Studs Terkel dignified the medium for 50 years.  Ira Glass reinvented radio as real-life theater with This American Life and every day Terri Gross delivers illuminating interviews and intelligent perspective on Fresh Air.  I feel like I could have done more with the opportunity I had.

I quit in 1997, over a decade ago and remarkably, people still recognize my voice from “The Loop.”  I quit after I noticed the mean-spirited shows coming on and beginning to hold sway over this country.  Not that we at the Loop were gentle; we could be thoughtlessly cruel, and I regret what part I had in this as well.  Sadly, I was not above this.  Were there targets deserving of this pillory?  Mostly. . .yeah.  I still don’t  feel bad about the merciless pounding Penn Jillette and I issued to a “radio psychic” one night who had it coming and decided to take on Penn.  Mr. Jillette pounded the snot out of this guy but good.  He was one of those “cold readers” whom sad and lonely people would call with real life problems that required real professional help and not fakery.  Any number of these folks sounded like they could’ve benefitted from a psychiatric professional or medical help, and the “psychic” quacks can do real damage in this setting.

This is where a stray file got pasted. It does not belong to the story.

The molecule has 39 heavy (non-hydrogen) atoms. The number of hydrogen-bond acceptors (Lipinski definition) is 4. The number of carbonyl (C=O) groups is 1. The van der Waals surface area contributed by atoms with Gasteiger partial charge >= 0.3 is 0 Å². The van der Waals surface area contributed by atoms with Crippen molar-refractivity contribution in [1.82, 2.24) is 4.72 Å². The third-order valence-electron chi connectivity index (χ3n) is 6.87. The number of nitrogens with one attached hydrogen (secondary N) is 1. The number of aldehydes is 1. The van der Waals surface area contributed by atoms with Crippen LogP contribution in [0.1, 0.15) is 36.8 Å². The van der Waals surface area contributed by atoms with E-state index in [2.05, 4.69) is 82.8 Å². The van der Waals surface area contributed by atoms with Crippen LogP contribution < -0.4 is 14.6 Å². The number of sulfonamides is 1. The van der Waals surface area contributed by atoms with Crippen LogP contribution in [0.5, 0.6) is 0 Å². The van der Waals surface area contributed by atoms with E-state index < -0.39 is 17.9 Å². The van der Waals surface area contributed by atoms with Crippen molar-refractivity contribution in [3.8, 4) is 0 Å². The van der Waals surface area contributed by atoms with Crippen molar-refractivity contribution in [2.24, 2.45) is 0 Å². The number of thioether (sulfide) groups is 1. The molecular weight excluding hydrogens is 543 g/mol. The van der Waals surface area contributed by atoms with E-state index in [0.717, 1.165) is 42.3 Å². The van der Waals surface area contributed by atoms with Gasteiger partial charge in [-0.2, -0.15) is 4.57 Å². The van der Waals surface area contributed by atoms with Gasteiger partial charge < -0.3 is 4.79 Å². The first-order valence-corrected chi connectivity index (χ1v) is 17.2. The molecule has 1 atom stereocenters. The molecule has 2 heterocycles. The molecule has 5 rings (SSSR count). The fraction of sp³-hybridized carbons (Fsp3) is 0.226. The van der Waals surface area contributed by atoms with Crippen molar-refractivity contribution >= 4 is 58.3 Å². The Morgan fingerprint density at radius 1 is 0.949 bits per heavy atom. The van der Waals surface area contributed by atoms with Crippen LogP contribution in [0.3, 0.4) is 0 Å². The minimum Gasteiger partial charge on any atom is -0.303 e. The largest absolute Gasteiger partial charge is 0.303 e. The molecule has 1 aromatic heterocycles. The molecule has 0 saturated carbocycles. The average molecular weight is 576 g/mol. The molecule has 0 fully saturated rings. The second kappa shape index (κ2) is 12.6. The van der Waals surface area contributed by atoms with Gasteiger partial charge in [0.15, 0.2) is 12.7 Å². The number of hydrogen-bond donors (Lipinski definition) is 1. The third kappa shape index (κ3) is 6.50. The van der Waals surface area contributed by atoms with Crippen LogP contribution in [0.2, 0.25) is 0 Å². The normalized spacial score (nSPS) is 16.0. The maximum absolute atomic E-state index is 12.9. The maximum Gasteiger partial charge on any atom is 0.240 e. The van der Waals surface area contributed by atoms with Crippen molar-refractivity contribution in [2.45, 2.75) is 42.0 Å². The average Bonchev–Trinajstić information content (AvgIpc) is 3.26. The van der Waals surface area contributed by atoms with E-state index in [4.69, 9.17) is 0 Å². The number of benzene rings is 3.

After I quit, I more or less stopped listening to the radio, other than NPR in the morning and news radio once in a while.  I mostly listen to music.  When I’d tune in once in a while, I was appalled at the level of hate radio; the Limbaughs, Becks, O’Reillys, Savages and a whole bunch on Air America as well.  Left or right–it was vicious.  Talk radio had become the worst neighborhood in our country.

Radio seems to thrive on instilling fear of each other into the atmosphere.  In my drives across country I’ve heard the most racist, anti-semitic, homophobic crap on the planet, the religious stations of the South and Southwest being among the worst of them.  These folks scare the holy dog-shit out of me.  There are times when I stare at the radio and I suppose this is the desired result.

There are other times when I listen to the classical station late at night and they’ll be playing Chopin nocturnes or Mahler or, on occasion, a furious storm of Shostkovich, and the radio is a great balm to the end of a hard day.  On Monday nights I listen to my pal Tom Marker’s Blues Breakers and the radio takes me to humid places where I can smell BarBQ and sweet tea.  Marker is a student of the blues and nothing escapes his notice; one of those great radio DJs that loves what they do, like the great Dick Buckley, Johnny Mars and Herb Kent, The Cool Gent.  Those voices I remain grateful for; out there like ether, in the night  air.

Published in: on January 30, 2011 at 11:49 pm  Leave a Comment  
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Star for the Eternal City

Star for the Eternal CityChicago is never more beautiful or dangerous than it is at night.